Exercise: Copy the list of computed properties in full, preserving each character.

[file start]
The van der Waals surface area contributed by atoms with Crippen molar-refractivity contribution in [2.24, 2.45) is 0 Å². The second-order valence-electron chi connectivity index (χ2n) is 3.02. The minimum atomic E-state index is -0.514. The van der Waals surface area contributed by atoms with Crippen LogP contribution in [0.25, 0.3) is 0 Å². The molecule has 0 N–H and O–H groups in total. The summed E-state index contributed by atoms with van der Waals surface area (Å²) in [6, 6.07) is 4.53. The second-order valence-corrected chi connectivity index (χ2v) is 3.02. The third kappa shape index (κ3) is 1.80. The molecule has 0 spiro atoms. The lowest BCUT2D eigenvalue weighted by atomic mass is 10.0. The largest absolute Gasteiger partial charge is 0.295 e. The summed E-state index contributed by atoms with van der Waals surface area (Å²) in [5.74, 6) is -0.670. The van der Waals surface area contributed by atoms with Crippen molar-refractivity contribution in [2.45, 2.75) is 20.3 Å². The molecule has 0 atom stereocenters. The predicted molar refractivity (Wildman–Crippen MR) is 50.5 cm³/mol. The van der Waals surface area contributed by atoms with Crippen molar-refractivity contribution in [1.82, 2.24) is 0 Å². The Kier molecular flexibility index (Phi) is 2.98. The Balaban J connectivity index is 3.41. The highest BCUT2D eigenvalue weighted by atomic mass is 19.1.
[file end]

The van der Waals surface area contributed by atoms with Crippen molar-refractivity contribution in [2.24, 2.45) is 0 Å². The second-order valence-electron chi connectivity index (χ2n) is 3.02. The minimum atomic E-state index is -0.514. The van der Waals surface area contributed by atoms with Crippen LogP contribution in [0.25, 0.3) is 0 Å². The molecule has 0 N–H and O–H groups in total. The summed E-state index contributed by atoms with van der Waals surface area (Å²) in [6, 6.07) is 4.53. The second-order valence-corrected chi connectivity index (χ2v) is 3.02. The third kappa shape index (κ3) is 1.80. The molecule has 0 spiro atoms. The lowest BCUT2D eigenvalue weighted by atomic mass is 10.0. The largest absolute Gasteiger partial charge is 0.295 e. The summed E-state index contributed by atoms with van der Waals surface area (Å²) in [5.74, 6) is -0.670. The van der Waals surface area contributed by atoms with Crippen molar-refractivity contribution in [2.45, 2.75) is 20.3 Å². The molecule has 0 atom stereocenters. The predicted molar refractivity (Wildman–Crippen MR) is 50.5 cm³/mol. The van der Waals surface area contributed by atoms with Crippen molar-refractivity contribution in [1.82, 2.24) is 0 Å². The Kier molecular flexibility index (Phi) is 2.98. The Balaban J connectivity index is 3.41. The highest BCUT2D eigenvalue weighted by atomic mass is 19.1.